Earlier this week we were answering the question “Who shows first?” with a discussion of the showdown rule in poker. When action completes on the river, which player shows cards first?
Kudos if you know the answer already. If not, you can check that post and then return here for a hand in which the showdown rule may have actually affected the outcome of the hand.
As it happens, the PokerStars video team recently shared this one on their YouTube channel. They titled it “One of the Biggest Lessons in Poker,” and indeed it does teach us something important.
The hand took place at EPT Barcelona back in 2010 (Season 7) and comes from the Main Event final table. It involves the two big stacks at the time, Germany’s Giuseppe Pantaleo and Jesús Cortes Lizano of Spain.
It’s a little over an hour into the final day. From a starting field of 758 entries, just eight players remain.
With the blinds 40,000/80,000, it folds around to Pantaleo who opens to 165,000 with J♦ 8♠ .
Cortes calls from the big blind with J♥ 10♥ , making the pot 400,000, and the flop comes 2♣ Q♠ 6♣ . Both players check.
The turn brings the Q♣ , and this time Cortes decides to try and claim the pot with a 230,000 bet. However Pantaleo calls.
Partnering with James Hartigan for the commentary, William Reynolds surmises Pantaleo’s call to be part of an apparent plan to “float” the turn and try to steal the pot on the river.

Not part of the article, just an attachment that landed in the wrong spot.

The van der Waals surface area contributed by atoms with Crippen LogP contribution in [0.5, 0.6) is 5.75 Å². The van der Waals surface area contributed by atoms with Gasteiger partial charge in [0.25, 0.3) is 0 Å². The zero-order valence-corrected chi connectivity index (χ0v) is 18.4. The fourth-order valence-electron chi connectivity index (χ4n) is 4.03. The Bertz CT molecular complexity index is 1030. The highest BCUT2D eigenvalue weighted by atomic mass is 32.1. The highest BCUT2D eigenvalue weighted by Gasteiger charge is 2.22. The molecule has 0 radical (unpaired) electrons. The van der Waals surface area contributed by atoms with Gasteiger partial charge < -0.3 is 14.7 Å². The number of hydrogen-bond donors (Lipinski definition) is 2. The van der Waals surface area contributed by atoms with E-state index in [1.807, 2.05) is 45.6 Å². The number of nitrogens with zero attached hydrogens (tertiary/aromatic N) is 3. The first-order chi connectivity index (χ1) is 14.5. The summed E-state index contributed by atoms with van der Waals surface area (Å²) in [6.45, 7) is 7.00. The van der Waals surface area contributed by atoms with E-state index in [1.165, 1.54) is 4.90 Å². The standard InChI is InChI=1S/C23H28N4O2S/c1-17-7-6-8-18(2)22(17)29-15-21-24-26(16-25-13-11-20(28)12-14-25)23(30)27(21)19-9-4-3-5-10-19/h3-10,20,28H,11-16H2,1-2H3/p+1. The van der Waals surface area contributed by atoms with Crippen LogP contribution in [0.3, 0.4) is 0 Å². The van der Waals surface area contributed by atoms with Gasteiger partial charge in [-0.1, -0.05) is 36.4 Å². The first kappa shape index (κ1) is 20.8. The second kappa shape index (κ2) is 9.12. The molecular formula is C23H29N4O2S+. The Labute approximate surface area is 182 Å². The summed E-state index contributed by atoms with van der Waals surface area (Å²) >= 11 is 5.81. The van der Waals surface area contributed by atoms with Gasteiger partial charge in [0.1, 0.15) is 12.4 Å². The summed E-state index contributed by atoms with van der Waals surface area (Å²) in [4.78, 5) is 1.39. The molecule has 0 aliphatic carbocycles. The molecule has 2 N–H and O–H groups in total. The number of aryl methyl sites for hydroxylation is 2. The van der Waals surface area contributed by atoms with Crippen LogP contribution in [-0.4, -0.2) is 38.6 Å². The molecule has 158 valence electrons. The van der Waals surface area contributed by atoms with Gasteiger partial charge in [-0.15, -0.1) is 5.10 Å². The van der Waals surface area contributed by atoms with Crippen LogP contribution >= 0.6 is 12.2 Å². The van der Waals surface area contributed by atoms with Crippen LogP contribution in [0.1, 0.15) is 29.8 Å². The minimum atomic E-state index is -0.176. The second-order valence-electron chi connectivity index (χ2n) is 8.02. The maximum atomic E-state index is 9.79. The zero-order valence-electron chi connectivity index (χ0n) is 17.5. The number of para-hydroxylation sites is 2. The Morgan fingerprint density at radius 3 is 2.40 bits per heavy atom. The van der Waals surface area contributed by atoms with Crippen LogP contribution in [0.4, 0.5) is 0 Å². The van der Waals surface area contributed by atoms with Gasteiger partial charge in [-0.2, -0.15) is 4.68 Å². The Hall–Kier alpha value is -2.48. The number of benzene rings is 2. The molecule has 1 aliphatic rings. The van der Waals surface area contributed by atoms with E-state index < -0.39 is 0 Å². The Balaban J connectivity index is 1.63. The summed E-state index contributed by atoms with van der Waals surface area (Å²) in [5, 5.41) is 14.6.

With the pot up to 860,000, the river 2♥ puts two pair on the board. “They both have the same hand, queens and deuces with a jack kicker,” explains Hartigan.
Cortes bets again, this time 330,000, and following through on that plan Pantaleo indeed raises to 790,000.
It’s a tough spot for Cortes. In fact, Reynolds suggests he can’t simply call with his two pair and jack-high, but would have to reraise to continue. However Cortes does just call.
Time for the showdown. Take a look to see what happens:
Going back to the showdown rule, in this case there was betting on the river, which means the last “aggressor” is the one who is supposed to show first. That would be Pantaleo who raised, and that would also be why Cortes waits to see Pantaleo table his hand first.
(Incidentally, if the action had gone check-check on the river, Cortes would be the one to show first.)
But Pantaleo didn’t table his cards. He tossed them face down to the dealer, mucking his hand. Cortes won the whole pot, when it would have been a split pot had Pantaleo shown his hand. In the moment, Pantaleo had to have believed Cortes had something better than his jack kicker to go with the two pair on the board.
The fact that Pantaleo had to show his hand first probably mattered here. If Cortes had shown his hand first, Pantaleo undoubtedly would have also shown his and collected half the pot. But Cortes didn’t have to show first, and therefore benefited from Pantaleo’s decision to muck.
As we were saying before, if you have any doubt at all about whether or not your hand might be a winner, be sure to show those cards!Back to Top